There are a few extra spots left around our lettering. Click on your background layer, and then use your eraser to get rid of them before we save the file to take it into Illustrator.
TAKING IT INTO ILLUSTRATOR
Step 7: Image trace
Take your photo from Photoshop into Illustrator, click on that little drop down arrow to the right of “Image Trace” and then click on “Black and White Logo”. You now have a vectorized version of your lettering that you can resize to as big as a house without looking pixelated. (Gross!)
Step 8: Advanced panel: Ignore White
Open up your “Image Trace” toolbox, click on “Advanced” and then the “Ignore White” option to quickly get rid of your white background.
Step 9: Delicate or bold
Use the “Threshold” slider to make your lettering delicate (slidddde to the left) or bold (slidddde to the right). (CRISS CROSS…. Just kidding.) A common problem that calligraphers run across are their hairlines (thinner strokes) disappearing in spots. By slowly sliding the threshold to the right, you can remedy that. Make sure you check “Preview” at the bottom of the tool box so that you can see how adjusting the sliders affect your lettering.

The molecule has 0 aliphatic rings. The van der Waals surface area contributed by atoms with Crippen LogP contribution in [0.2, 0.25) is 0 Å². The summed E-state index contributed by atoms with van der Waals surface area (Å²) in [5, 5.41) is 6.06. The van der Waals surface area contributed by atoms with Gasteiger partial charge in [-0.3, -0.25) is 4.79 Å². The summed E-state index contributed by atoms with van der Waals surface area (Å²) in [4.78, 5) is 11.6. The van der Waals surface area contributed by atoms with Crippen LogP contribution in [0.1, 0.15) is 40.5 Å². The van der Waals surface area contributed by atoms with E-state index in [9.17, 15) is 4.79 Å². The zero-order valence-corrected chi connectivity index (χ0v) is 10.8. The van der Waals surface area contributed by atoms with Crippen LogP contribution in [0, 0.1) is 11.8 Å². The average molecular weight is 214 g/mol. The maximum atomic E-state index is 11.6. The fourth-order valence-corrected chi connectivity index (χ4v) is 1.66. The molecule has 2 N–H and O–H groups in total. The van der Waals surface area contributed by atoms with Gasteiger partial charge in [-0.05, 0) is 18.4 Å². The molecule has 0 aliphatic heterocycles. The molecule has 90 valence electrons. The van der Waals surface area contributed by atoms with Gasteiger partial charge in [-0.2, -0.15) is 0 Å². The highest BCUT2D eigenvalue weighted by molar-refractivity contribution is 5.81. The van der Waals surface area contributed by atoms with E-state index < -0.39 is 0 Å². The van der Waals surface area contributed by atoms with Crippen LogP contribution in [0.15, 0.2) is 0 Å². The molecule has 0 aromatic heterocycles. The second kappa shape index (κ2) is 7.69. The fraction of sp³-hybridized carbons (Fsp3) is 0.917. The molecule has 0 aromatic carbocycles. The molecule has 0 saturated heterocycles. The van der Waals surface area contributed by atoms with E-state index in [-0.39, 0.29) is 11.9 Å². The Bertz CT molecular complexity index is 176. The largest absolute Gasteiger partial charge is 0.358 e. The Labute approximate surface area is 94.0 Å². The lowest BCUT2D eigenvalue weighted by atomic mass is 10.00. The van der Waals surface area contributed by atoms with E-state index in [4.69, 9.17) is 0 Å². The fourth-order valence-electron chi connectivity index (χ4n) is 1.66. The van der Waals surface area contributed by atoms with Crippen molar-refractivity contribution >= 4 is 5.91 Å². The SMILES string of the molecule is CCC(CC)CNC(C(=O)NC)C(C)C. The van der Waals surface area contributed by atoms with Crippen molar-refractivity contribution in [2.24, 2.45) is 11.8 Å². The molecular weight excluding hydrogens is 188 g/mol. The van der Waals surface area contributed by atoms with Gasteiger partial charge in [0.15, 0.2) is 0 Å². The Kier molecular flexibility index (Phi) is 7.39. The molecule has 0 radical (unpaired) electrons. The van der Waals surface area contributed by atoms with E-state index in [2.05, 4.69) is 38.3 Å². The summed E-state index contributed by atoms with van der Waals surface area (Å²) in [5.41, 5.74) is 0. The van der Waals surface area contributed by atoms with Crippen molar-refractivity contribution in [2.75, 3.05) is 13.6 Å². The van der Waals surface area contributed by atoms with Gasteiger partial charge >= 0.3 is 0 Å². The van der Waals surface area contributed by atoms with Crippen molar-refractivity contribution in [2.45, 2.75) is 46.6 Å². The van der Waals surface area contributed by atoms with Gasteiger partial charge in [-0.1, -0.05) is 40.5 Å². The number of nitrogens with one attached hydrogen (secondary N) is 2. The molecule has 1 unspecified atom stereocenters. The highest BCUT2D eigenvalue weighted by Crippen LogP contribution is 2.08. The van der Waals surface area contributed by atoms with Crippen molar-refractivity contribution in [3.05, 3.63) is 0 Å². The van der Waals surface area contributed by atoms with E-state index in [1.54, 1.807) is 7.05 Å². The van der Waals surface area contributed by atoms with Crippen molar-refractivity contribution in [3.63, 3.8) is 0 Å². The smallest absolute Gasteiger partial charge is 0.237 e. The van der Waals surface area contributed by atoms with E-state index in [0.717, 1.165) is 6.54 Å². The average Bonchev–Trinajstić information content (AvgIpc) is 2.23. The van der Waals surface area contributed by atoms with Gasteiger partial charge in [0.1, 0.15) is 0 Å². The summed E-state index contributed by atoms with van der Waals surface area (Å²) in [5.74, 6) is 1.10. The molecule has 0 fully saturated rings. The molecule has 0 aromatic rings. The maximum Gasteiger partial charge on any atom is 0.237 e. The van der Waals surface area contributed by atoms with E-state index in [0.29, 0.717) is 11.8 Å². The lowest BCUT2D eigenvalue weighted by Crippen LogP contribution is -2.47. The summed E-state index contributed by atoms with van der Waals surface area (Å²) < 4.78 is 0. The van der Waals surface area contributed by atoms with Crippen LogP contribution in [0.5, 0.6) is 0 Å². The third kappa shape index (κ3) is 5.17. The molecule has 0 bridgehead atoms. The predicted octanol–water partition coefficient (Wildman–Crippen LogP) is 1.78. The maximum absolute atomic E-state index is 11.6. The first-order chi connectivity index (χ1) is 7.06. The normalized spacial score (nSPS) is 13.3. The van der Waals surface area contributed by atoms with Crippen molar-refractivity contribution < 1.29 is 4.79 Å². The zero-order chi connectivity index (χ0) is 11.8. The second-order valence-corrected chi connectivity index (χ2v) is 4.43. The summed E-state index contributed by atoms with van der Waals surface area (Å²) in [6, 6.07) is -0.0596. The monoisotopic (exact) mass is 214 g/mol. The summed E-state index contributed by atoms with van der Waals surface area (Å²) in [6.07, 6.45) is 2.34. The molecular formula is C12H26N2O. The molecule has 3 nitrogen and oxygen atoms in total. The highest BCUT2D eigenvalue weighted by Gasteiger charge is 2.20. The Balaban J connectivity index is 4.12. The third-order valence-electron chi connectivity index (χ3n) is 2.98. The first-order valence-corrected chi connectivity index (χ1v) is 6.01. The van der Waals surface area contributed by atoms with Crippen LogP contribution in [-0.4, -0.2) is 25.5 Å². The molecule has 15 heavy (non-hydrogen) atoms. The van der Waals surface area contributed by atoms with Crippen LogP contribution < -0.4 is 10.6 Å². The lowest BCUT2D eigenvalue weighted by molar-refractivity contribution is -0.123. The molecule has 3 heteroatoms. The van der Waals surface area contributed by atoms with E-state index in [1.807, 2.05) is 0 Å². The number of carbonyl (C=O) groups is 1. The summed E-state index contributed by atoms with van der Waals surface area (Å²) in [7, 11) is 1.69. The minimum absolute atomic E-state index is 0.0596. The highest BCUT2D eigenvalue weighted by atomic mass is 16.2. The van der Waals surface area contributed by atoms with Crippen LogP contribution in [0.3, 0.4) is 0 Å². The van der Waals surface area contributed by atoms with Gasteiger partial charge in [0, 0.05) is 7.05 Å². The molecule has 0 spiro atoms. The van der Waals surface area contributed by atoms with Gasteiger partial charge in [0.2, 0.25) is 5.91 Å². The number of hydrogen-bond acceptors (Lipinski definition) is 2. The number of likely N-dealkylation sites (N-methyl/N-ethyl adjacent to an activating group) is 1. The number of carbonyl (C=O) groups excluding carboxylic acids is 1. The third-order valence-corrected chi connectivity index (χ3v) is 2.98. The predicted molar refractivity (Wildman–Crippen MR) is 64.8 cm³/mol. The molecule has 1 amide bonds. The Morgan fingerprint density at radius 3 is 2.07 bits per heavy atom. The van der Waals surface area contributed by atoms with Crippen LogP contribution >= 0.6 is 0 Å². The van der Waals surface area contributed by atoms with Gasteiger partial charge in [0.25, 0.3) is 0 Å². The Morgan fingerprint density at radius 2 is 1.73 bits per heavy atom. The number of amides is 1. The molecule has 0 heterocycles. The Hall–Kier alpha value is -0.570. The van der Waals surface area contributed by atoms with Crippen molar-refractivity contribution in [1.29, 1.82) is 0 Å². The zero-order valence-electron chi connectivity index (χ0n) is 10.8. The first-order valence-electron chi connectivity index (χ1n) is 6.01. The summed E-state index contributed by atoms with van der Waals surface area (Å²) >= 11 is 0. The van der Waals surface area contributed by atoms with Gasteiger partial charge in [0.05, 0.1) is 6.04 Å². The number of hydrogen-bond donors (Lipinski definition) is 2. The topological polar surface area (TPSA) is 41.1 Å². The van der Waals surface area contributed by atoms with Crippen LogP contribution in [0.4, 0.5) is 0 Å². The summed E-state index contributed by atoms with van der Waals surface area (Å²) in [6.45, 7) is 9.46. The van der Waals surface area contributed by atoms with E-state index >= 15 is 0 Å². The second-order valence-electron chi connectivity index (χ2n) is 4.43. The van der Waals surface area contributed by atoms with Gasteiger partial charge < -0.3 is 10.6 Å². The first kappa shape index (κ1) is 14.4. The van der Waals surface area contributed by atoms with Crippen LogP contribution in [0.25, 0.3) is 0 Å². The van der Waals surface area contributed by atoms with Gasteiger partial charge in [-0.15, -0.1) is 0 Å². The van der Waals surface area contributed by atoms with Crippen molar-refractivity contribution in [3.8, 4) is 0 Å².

Step 10: Texture
I personally love the texture that using a nib and ink creates. If you want more texture, slide the “Paths” slider the right. For less, slowly slide it to the left. If you slide it too far left, you end up with weird, blocky letters, so be careful. In a future tutorial, I’ll be showing you how to smooth out these lines if you’re not a fan of texture. (If you’re not a fan of texture, let me guess… you also don’t like coffee, chocolate, Gilmore Girls, and long walks on the beach? Just kidding.)
Step 11: Change colors
Once you’re satisfied with the way you have adjusted everything in your Image Trace tool box, go ahead and click on “Expand”. This will turn your calligraphy, illustration, or hand lettering into a series of paths and blue dots. Don’t fret. In the future we will be using these paths and blue dots to smooth out any miniscule mistakes. For now, you’re free to move about and change the color.
Here is the finished product ready for use on your website or about page!
You now have your digitized calligraphy, hand lettering, or illustration that you can change the colors of as quickly and easily as you please!